What's happening to innovation in the GCC? #Wamda2016
Stagnant oil prices mean the GCC’s economic situation today does not look rosy, and the 2016 Global Innovation Index (GII) shows the region is standing still on innovation.
Several initiatives, such as Saudi Arabia’s Vision 2030 or UAE's Vision 2021, clearly aim to enhance the entrepreneurship environment, but with oil rents accounting for the clear majority of government revenues the stumbling price is narrowing options for financing extensive state support systems.
However, the quest for economic diversification away from merely oil has been mentioned in National Development Plans across the Gulf since the 1980s. So what has changed in the past five years?
A quick glance at 2016
The year 2016 shows that GCC countries are situated within the upper middle range of the Global Innovation Index ranking.
The UAE recovered from its slump last year and enjoys a leading position with an overall innovation rank of 41, closely followed by Saudi Arabia (49) and Qatar (50). Oman ranks lowest in the seven sub-indicators the index measures.all seven sub-indicators.
Interestingly enough, the UAE owes its position as frontrunner to its achievements in the innovation input index, which includes investments in the general business, political and regulatory environment, as well as in education and ICT infrastructure.
Yet, it remains on exactly the same rank as in the 2011 GII ranking due to its relatively low position in the innovation output ranking. This is astonishing given its strategy to remain competitive by attracting skilled labor from abroad, and forming innovative clusters within the city.
Five years and no clear improvements in the ecosystem
Analysing developments over the past five years, the GCC presents a sobering reality.
The only area with a consistent improvement is infrastructure, namely internet access and usage, as well as general infrastructure and ecological sustainability.
Sub-indices of institutions, human capital and research as well as business sophistication have all declined.
All countries show significant losses in their position in comparison to the 2011 ranking, except for Saudi Arabia which demonstrates a small gain in human capital and research.
The GII Report 2016 explicitly states that “despite these top ranks, and compared to their level of development, resource-rich countries in the region could rank higher”.
The authors attribute the presented shortcomings to ‘the resource curse’, a notion also entertained by the International Monetary Fund (IMF). It says repercussions of the resource curse are economic volatility, due to the reliance on oil, and the detrimental impact of relying on one environmental resource on governance and institutions.
The most controversial ranking in the report is the innovation output indicators. Though the UAE drastically improved its rank in the knowledge and technology outputs, the ranking in creative outputs drastically declined. The same is true for Saudi Arabia, but with less of a steep difference between 2011 and 2016 ranking.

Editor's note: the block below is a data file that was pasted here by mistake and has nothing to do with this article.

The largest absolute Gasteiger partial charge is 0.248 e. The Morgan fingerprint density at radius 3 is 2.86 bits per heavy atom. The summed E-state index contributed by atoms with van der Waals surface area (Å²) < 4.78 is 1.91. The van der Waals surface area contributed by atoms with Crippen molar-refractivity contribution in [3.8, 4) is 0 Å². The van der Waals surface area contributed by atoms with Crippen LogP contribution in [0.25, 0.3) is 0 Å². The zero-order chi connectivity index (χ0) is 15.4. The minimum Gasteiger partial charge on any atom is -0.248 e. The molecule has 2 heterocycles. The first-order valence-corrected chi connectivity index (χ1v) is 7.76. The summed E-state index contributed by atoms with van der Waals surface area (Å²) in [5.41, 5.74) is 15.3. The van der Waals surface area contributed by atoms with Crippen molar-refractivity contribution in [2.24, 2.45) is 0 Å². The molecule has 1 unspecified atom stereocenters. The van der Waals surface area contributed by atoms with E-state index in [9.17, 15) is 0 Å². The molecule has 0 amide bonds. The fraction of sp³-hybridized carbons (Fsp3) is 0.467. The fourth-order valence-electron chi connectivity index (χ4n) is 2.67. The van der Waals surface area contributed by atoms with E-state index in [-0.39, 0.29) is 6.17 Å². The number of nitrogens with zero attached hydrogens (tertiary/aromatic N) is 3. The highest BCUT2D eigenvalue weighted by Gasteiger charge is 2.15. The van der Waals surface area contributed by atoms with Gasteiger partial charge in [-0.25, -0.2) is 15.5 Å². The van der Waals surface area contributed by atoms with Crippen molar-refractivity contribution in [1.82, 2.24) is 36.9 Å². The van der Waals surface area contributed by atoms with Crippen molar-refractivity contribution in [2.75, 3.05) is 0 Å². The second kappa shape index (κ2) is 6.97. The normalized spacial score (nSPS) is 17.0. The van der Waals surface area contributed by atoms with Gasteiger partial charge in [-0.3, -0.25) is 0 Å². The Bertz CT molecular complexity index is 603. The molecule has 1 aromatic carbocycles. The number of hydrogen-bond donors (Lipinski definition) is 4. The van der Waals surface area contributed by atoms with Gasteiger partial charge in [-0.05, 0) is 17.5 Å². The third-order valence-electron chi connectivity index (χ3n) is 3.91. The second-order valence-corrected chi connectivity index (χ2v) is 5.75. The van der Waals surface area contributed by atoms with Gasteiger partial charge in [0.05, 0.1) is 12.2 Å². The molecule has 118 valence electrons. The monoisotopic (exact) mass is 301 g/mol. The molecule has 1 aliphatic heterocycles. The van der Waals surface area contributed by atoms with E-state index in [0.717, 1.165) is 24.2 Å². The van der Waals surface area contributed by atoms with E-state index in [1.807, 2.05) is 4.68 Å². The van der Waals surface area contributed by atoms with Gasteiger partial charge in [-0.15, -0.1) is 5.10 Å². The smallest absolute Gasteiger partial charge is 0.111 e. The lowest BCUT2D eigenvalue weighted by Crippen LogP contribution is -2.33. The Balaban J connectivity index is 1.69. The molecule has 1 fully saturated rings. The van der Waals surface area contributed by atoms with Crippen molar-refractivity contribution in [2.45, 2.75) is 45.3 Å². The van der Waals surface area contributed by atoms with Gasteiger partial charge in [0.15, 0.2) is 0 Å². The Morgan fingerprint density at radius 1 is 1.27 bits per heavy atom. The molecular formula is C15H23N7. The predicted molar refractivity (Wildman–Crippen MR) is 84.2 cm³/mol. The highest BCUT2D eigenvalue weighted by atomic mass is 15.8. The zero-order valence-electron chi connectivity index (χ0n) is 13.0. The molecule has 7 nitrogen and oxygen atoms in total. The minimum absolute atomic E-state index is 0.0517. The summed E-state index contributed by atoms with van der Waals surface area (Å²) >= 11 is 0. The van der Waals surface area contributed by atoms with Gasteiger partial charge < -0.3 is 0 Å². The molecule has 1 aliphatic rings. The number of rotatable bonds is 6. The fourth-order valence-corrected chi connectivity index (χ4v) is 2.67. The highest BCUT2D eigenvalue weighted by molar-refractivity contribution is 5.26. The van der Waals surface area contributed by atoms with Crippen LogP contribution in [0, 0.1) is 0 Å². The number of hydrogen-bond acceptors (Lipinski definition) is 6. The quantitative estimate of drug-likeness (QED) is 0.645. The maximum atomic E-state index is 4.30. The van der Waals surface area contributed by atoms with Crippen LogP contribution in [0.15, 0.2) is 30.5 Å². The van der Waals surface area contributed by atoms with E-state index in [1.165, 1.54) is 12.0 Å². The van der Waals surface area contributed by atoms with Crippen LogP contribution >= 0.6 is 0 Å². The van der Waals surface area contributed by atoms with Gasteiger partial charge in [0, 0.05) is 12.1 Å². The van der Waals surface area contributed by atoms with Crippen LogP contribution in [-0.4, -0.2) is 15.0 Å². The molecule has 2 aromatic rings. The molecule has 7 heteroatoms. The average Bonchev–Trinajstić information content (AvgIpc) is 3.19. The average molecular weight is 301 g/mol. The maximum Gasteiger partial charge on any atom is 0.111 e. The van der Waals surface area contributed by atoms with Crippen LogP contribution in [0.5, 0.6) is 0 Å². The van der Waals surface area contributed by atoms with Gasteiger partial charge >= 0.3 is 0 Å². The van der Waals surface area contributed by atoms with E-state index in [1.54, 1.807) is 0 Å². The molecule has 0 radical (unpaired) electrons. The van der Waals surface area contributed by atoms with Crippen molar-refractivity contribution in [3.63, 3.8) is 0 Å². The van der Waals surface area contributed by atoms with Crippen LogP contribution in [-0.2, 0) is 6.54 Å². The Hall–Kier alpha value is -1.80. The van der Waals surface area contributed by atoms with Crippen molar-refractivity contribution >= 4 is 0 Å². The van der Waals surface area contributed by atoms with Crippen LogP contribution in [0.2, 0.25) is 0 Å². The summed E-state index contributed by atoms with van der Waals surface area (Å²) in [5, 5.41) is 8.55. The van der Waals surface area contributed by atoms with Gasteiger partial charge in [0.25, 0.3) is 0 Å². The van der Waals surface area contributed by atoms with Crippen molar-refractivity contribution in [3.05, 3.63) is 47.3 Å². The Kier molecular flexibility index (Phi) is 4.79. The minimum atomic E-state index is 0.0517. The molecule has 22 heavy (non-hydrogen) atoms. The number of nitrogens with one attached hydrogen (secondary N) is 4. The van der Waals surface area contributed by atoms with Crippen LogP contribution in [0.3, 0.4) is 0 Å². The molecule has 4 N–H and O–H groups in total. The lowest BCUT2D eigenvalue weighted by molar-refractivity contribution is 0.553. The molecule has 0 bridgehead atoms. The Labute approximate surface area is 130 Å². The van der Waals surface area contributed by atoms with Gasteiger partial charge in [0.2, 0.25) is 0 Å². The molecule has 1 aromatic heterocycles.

Interestingly enough, Kuwait and Bahrain are the only GCC countries with a positive result in the ranking of the creative outputs - Bahrain more so than Kuwait.
There are some clear reasons for Bahrain’s success in the output indicators.
First, it is a relatively small country and possesses relatively limited oil reserves compared to its neighbours. That fueled an early diversification and interest in international partnerships, such as a Free Trade Agreement with the US. A service sector was developed early on and comprised roughly 60 percent of national GDP in 2015, according to the World Bank, and the country is among the top in the world with smartphone penetration over 100 percent and more than 70 percent social media adoption, according to McKinsey 2016.
Positive vs. negative future scenarios for the GCC
The GII report underlines one specific challenge that may be hindering the creation of local innovation ecosystems: the need to focus on the quality and continuity of the initiatives rather than simply on the amount.
Financial support is relatively easy to find in the financially sound Gulf countries, yet it is much harder to create a long-lasting, inclusive and creative entrepreneurial ecosystem. A thorough reform needs to tackle diverse actors within the economy, politics, academia and society, key elements of which Wamda has identified.
Aside from reforming legal, bureaucratic, and regulatory frameworks, the GCC should clearly focus on human capital development. A comprehensive educational reform seems to be one of the most important aspects to position the region for a more innovative economic system.
Education is the starting point to shape talent that will later fill the gaps in the local market. The curricula not only needs to be modernized but also focused on the fields of science, technology and maths next to creative subjects such as art.
Innovation is not a straightforward process but works best with an interdisciplinary collaboration domestically and within the region. Facilitating labor movement as well as intensifying collaboration among corporations and digital disrupters within the GCC, will create more localized innovation clusters and knowledge exchanges.
This will definitely not be an easy task but policymakers need to face the increasing demands from a large young and internet-savvy population looking to widen their employment opportunities.
Feature image via World Bank